Pastor searches and doctoral degrees

Discussion in 'General Baptist Discussions' started by TomVols, May 1, 2010.

  1. TomVols

    TomVols
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    Having served on a search committee for an associational missionary in Tennessee, and having never had to serve on a pastor's search committee (since I'm an ordained pastor), I was faced with resumes with all sorts of educational backgrounds. We had some with no college all the way up to PhDs. I'm wondering your thoughts on this question:

    Which of the following terminal degrees would you respect more, all else being equal, and why?

    (1)The Ph.D in a ministry field (Preaching, pastoring, etc.)?
    (2) The Ph.D in a theological field (Theology, OT, NT)?
    (3) A D.Min (Doctor of Ministry)?

    It would be helpful to know if you have served on a pastor search team
     
  2. StefanM

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    Academically, I would think that the OT,NT, or Theology degree would be preferable.

    I honestly don't see the point in a ministry-field PhD. A PhD in preaching, IMO, seems to be an overly narrow field. It's essentially a subset of communication and rhetoric. It would be the equivalent of getting a PhD in Political Speeches. It seems that the PhD in preaching is pursued primarily because the D.Min. isn't as respected.

    The D.Min. probably results in the most practical preparation for ministry.

    I would not necessarily "respect" one doctoral degree over another in the search for a ministry position. I think it depends on the situation. If a church or association is searching for someone with a high level of academic preparation, the PhD might be preferable. This could be the case for towns and cities known for academia, where having a pastor or ministry leader with a PhD could be beneficial for community outreach.

    If a church is primarily looking for ministry praxis skills, then the D.Min. might be a preferable degree. Experience, however, is likely more important.
     
  3. preachinjesus

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    I recently served in an advisory role to a committee not too long ago. They wanted the view of a minister in the field so they could sort through the mumbo-jumbo that ministry resumes are becoming glutted with these days.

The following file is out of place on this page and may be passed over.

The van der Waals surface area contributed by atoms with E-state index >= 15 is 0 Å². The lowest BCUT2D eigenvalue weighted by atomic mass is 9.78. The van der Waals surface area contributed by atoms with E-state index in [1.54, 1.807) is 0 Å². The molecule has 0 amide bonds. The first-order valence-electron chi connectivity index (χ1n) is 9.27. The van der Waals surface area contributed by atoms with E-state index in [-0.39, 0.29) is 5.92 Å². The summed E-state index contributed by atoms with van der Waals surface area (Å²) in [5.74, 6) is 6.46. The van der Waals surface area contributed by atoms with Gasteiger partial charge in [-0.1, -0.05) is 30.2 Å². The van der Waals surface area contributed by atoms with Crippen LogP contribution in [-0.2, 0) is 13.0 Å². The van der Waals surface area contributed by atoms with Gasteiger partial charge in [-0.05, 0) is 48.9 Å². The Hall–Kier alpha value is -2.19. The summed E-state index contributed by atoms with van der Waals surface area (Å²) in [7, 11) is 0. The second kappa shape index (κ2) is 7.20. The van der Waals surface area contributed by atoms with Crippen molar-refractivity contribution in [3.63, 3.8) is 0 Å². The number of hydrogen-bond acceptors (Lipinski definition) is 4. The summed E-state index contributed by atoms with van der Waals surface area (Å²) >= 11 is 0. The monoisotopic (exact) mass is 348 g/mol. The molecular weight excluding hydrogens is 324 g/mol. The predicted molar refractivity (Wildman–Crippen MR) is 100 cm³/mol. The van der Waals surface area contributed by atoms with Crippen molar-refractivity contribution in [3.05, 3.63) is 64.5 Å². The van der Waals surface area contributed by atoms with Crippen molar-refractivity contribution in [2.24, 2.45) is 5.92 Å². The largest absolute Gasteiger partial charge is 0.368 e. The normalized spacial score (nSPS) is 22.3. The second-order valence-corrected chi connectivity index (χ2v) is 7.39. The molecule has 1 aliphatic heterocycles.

Someone asked this same question. This was my reply:

    A PhD is hands down more superior than a DMin. The bigger question is to ask a candidate why they got a particular degree. Why would you value a DMin over just having a Master's degree...so forth.

    This will help get to the heart of the person. Also, frankly, I know too many guys that got DMin because they enjoy hearing the word "Doctor" before their last name. (As a disclaimer, I have an earned PhD and I don't like being called Doctor PJ. I can't do a thing medically for people...)

    As far as the PhDs go, I don't know depends on your dissertation and research process. This is a probably a side note, but I haven't seen a good PhD in pastoral theology in a long time, usually ends up being more about counseling than anything else.

    If it came down to a preference probably a theological field then a ministry field. The thing is you gotta make sure the guy isn't too far into the academic world and forgets his primary role in pastoring is people...not dead theologians. If he quotes this commentary, that theologian, this Greek/Hebrew word, yadda yadda you might want to check into his pastoral style.

    Anyhoo, my advice to them...maybe to you. I dunno.
     
  4. TomVols

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    It's just intriguing to me as a pastor on the cusp of doctoral work. And having never served on a search team, but as a consultant a few times, I've not had to face this since the doctor - glut hit the market. I now see D.Mins serving as bivocational pastors. I'll share my committee's insights after we get more input.

    I agree that the pastoral PhD folks can be more into counseling and some of the PhDs in homiletics are a bit odd. But the D.Min projects are getting even more bizarre.
     
  5. sag38

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    A PhD is hands down more superior than a DMin.

    No offense but every Phd I've ever known when it came to comparing themselves to a DMin had similar to this to say.
     
  6. TomVols

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    It's late....maybe that's why I don't understand what you mean here. Explain?
     
  7. sag38

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    My grammer wasn't too good in this one. No PHd I've ever known had nice things to say about a DMin compared to his or her degree.
     
  8. preachinjesus

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    I have yet to see a DMin that is as comprehensive and thorough in preparing one for complete doctoral level work as a PhD.

    With a few outstanding exceptions, most DMins are overheated MDivs with a vapid project at the end. Note I said "a few outstandig exceptions." I reallly believe that many DMins are just clergy advancement degrees. Where are the languages? Where is the comprehensive work with higher level theological issues? Where is the difficult and rigorous examinations?